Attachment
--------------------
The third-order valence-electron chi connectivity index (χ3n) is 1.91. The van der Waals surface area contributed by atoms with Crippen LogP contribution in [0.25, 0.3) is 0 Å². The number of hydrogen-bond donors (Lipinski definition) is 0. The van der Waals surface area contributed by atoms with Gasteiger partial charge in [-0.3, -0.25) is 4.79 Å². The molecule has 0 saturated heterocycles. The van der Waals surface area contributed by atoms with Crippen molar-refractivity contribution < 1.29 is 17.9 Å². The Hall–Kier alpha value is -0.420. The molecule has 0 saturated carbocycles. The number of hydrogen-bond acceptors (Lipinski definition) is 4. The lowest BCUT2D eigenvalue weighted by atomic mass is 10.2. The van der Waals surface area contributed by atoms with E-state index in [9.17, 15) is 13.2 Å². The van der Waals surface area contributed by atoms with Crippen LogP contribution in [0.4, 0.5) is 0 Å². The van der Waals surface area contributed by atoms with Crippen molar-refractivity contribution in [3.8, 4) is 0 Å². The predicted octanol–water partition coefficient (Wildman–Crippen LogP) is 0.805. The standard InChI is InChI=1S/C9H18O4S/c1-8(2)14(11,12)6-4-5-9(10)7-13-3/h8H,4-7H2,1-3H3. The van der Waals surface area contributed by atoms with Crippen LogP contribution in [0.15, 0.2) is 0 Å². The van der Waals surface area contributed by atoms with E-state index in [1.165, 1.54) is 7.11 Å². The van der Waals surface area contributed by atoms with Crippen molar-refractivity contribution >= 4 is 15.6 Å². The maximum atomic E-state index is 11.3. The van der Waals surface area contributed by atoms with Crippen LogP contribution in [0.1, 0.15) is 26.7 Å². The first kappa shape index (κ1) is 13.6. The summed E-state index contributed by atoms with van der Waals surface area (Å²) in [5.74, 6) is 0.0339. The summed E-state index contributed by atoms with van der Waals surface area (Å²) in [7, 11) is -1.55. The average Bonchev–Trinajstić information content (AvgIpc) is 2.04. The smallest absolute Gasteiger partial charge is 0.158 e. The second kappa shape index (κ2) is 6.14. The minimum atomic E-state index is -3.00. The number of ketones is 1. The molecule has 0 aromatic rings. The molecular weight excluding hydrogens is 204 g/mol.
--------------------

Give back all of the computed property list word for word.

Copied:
The third-order valence-electron chi connectivity index (χ3n) is 1.91. The van der Waals surface area contributed by atoms with Crippen LogP contribution in [0.25, 0.3) is 0 Å². The number of hydrogen-bond donors (Lipinski definition) is 0. The van der Waals surface area contributed by atoms with Gasteiger partial charge in [-0.3, -0.25) is 4.79 Å². The molecule has 0 saturated heterocycles. The van der Waals surface area contributed by atoms with Crippen molar-refractivity contribution < 1.29 is 17.9 Å². The Hall–Kier alpha value is -0.420. The molecule has 0 saturated carbocycles. The number of hydrogen-bond acceptors (Lipinski definition) is 4. The lowest BCUT2D eigenvalue weighted by atomic mass is 10.2. The van der Waals surface area contributed by atoms with E-state index in [9.17, 15) is 13.2 Å². The van der Waals surface area contributed by atoms with Crippen LogP contribution in [0.4, 0.5) is 0 Å². The van der Waals surface area contributed by atoms with Crippen molar-refractivity contribution in [3.8, 4) is 0 Å². The predicted octanol–water partition coefficient (Wildman–Crippen LogP) is 0.805. The standard InChI is InChI=1S/C9H18O4S/c1-8(2)14(11,12)6-4-5-9(10)7-13-3/h8H,4-7H2,1-3H3. The van der Waals surface area contributed by atoms with Crippen LogP contribution in [0.15, 0.2) is 0 Å². The van der Waals surface area contributed by atoms with E-state index in [1.165, 1.54) is 7.11 Å². The van der Waals surface area contributed by atoms with Crippen molar-refractivity contribution >= 4 is 15.6 Å². The maximum atomic E-state index is 11.3. The van der Waals surface area contributed by atoms with Crippen LogP contribution in [0.1, 0.15) is 26.7 Å². The first kappa shape index (κ1) is 13.6. The summed E-state index contributed by atoms with van der Waals surface area (Å²) in [5.74, 6) is 0.0339. The summed E-state index contributed by atoms with van der Waals surface area (Å²) in [7, 11) is -1.55. The average Bonchev–Trinajstić information content (AvgIpc) is 2.04. The smallest absolute Gasteiger partial charge is 0.158 e. The second kappa shape index (κ2) is 6.14. The minimum atomic E-state index is -3.00. The number of ketones is 1. The molecule has 0 aromatic rings. The molecular weight excluding hydrogens is 204 g/mol.